4 December 2012

Uganda: Land Conflicts Affecting Agricultural Productivity

Continuous land conflicts and land grabbing are increasing food insecurity and low agricultural output, an MP has said.

"The Government needs to come out and map land for farming," said Bungangaizi MP Dr. Atwooki Kasirivu.

Kasirivu, who is also the chairperson of the parliamentary committee on agriculture, urged farmers to demand the mapping of land.

"The issue of decentralisation is intended to wipe out extension farmers who are key in creating awareness to increase food productivity," Kasirivu noted at the launch of research on indigenous foods conducted by the Participatory Ecological Land use Management (PELUM) at Lugogo recently.

"The research showed that 60% of the population requires knowledge on farming and not advice," he said.

"We have told the agriculture ministry to restore extension workers, but they have refused. A lot of money has been spent on NAADS with no major benefits to farmers. Farmers want knowledge and not money."

Kakuto MP Mathias Kasamba, who is also the chairperson of the parliamentary committee on food security, said farmers must stop looking at agriculture as a side job.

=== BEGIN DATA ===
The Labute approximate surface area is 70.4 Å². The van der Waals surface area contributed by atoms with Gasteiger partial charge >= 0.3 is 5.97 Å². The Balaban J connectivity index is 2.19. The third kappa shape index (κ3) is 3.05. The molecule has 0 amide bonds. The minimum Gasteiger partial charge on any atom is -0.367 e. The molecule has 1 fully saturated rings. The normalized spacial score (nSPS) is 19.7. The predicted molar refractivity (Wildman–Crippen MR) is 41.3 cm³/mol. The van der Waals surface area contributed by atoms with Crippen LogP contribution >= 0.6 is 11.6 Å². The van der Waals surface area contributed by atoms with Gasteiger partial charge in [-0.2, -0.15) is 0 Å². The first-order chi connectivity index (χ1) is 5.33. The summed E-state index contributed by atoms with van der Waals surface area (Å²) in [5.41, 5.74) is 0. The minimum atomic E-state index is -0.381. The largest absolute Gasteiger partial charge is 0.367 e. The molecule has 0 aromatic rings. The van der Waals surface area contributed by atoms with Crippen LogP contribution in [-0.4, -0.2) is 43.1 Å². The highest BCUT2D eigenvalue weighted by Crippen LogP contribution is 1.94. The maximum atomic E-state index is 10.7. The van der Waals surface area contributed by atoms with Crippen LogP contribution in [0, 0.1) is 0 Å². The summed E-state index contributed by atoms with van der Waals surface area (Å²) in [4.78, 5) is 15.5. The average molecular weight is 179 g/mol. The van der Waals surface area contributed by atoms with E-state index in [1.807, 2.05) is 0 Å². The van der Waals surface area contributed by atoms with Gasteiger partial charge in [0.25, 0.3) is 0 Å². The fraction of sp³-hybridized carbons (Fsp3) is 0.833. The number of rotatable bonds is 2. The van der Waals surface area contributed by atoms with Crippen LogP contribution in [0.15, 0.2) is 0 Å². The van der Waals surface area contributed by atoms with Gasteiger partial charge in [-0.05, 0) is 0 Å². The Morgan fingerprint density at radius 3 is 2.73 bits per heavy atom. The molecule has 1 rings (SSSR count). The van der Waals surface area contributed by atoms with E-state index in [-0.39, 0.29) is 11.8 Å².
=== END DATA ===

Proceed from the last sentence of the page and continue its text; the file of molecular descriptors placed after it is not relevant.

"Efforts must be put in place to ensure that farmers increase their productivity," Kasamba said.

PELUM country director Stella Lutalo said the push for the production of exotic crops at the expense of indigenous foods needs to be re-examined, adding that indigenous foods also have the potential to get smallholder farmers out of poverty.

She said research showed that some indigenous crops such as cashew nuts, which have local and foreign demand, are resistant to climate change.

The head of food nutrition in the agriculture ministry, Alex Kambona, said indigenous foods must be used to generate money for households and not only for consumption.

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